rhinocerous, facts
rhinocerous

Rhinocerous

Rhinocerous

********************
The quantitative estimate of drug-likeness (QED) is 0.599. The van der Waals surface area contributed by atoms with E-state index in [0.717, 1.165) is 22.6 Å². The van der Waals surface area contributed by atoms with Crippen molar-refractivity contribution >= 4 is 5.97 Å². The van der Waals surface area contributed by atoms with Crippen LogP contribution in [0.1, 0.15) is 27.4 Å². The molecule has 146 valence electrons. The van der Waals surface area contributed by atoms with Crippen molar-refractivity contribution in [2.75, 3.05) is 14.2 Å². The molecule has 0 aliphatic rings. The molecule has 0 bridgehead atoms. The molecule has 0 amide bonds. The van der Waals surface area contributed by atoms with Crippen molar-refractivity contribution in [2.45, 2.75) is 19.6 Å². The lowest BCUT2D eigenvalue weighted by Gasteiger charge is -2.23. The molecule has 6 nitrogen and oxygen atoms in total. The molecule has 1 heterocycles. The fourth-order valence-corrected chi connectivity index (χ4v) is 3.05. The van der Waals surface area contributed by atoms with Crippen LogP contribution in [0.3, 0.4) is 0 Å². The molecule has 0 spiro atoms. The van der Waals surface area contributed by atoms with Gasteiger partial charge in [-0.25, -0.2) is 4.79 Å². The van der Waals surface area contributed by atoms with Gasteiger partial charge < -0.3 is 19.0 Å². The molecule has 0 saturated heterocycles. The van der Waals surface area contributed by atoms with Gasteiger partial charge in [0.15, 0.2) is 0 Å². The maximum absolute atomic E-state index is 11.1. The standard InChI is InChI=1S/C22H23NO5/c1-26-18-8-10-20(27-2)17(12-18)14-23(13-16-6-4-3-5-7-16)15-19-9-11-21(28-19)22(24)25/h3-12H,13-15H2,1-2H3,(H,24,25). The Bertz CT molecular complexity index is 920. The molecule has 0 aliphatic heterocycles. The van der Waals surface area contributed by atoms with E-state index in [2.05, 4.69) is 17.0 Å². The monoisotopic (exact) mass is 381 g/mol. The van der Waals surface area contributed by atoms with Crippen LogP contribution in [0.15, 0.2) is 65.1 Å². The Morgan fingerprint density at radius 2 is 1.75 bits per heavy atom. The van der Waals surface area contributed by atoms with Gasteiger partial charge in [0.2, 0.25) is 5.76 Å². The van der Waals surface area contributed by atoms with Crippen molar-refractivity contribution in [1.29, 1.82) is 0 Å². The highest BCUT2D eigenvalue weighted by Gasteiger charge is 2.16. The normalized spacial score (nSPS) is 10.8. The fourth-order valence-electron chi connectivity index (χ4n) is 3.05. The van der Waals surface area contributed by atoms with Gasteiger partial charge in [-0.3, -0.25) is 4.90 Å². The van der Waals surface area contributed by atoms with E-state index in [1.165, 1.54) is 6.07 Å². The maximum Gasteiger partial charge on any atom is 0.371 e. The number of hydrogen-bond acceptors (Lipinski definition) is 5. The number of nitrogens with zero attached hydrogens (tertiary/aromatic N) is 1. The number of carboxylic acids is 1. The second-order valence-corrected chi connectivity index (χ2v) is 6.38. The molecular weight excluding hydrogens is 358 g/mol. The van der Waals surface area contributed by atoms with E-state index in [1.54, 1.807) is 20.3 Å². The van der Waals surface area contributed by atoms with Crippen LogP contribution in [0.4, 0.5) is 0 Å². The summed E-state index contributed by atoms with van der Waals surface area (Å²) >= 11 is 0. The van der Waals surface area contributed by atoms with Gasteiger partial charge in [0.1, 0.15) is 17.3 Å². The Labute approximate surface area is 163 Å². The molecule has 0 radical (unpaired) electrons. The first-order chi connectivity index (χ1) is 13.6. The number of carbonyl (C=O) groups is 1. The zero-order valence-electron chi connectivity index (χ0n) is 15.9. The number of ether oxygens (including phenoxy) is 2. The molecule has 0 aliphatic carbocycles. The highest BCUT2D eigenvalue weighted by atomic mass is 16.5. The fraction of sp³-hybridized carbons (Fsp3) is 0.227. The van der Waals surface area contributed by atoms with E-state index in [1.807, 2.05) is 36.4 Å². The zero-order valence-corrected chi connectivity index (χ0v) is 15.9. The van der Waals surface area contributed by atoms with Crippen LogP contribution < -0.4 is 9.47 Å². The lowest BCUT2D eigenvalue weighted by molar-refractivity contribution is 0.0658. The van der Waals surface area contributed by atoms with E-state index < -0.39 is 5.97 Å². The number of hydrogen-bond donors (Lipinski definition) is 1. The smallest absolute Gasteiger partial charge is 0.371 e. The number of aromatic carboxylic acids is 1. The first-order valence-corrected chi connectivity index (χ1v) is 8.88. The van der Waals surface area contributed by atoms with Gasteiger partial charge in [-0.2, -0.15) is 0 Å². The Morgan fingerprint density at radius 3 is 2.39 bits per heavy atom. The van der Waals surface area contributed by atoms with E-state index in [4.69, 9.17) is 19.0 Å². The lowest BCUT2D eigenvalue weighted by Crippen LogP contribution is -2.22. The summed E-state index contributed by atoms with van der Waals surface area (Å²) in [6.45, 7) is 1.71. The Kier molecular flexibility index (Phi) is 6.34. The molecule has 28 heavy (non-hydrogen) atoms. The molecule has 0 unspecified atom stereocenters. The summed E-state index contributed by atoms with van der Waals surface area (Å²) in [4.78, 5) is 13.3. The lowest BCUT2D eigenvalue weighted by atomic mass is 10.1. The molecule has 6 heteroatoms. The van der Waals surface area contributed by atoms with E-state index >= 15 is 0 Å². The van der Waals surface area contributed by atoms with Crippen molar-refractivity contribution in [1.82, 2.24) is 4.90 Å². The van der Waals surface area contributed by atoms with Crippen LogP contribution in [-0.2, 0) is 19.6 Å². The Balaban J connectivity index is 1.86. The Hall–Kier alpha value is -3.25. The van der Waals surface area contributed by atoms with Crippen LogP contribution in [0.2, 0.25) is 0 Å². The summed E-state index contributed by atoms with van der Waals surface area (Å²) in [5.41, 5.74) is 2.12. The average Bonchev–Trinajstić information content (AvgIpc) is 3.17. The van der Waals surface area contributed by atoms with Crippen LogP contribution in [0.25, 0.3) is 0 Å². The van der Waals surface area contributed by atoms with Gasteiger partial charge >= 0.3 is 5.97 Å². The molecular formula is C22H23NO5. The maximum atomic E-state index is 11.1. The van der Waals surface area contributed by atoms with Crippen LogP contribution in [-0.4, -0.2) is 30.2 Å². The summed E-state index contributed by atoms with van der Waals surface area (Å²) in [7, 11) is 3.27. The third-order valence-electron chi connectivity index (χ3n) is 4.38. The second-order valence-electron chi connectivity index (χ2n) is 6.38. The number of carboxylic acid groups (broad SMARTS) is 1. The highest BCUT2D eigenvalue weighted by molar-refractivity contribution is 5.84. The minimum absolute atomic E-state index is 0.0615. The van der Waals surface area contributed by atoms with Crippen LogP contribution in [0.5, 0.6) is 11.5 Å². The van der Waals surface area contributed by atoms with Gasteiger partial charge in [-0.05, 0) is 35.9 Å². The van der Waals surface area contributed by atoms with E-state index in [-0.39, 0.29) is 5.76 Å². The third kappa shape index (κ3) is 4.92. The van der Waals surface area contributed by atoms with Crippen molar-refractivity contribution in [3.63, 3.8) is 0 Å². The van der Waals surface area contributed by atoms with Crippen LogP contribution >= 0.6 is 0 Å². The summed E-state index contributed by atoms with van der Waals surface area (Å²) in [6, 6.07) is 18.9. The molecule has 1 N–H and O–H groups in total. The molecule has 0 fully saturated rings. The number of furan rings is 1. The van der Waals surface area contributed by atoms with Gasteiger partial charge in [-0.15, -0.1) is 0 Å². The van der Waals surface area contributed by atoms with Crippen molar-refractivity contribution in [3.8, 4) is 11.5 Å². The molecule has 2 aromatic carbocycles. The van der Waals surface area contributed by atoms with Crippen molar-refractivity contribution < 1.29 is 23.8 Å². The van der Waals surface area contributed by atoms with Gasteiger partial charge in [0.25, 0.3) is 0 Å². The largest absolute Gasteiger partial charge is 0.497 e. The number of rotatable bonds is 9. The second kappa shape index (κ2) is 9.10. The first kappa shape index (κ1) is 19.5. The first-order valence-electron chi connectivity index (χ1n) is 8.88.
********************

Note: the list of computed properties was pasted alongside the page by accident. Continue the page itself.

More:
There are a total of five species of rhinos that exist in the world. Two of these species are found in Africa and three of them are in Asia. Both of the African species have two horns and are either white or black in color. Asian rhinos which includes the Indian and the Javan species are distinctive as they posses just one horn while the Sumatran one has two. They are fairly huge with the white rhino considered to be the second largest land mammal next to the elephant. The five species range in weight from 750 pounds to 8,000 pounds and they stand anywhere from four and a half feet to six feet tall. Their habitat ranges from savannas to dense forests in tropical and subtropical regions. It is estimated that wild rhinos live up to 35 years and in captivity, they could live up to 40 years. Despite their fierce look, Rhinos are herbivores. White rhinos, with their square-shaped lips, are ideally suited to graze on grass. Other rhinos prefer to eat the foliage of trees or bushes. They are solitary creatures and both male and female rhinos establish territories. Males mark and defend their territories. Rhinos use their horns not only in battles for territory or females but also to defend themselves from lions, tigers and hyenas. Males and females frequently fight during courtship and this sometimes leading to serious wounds inflicted by their horns. After mating, the pair go their separate ways. A calf is born 14 to 18 months later. Although they nurse for a year, calves are able to begin eating vegetation one week after birth. Rhinocerous rank among the most endangered species on Earth and are usually subjected to poaching as they are extremely valued for their horns. Some cultures believe that the powdered rhino horn will cure everything from fever to food poisoning and will enhance sexual stamina.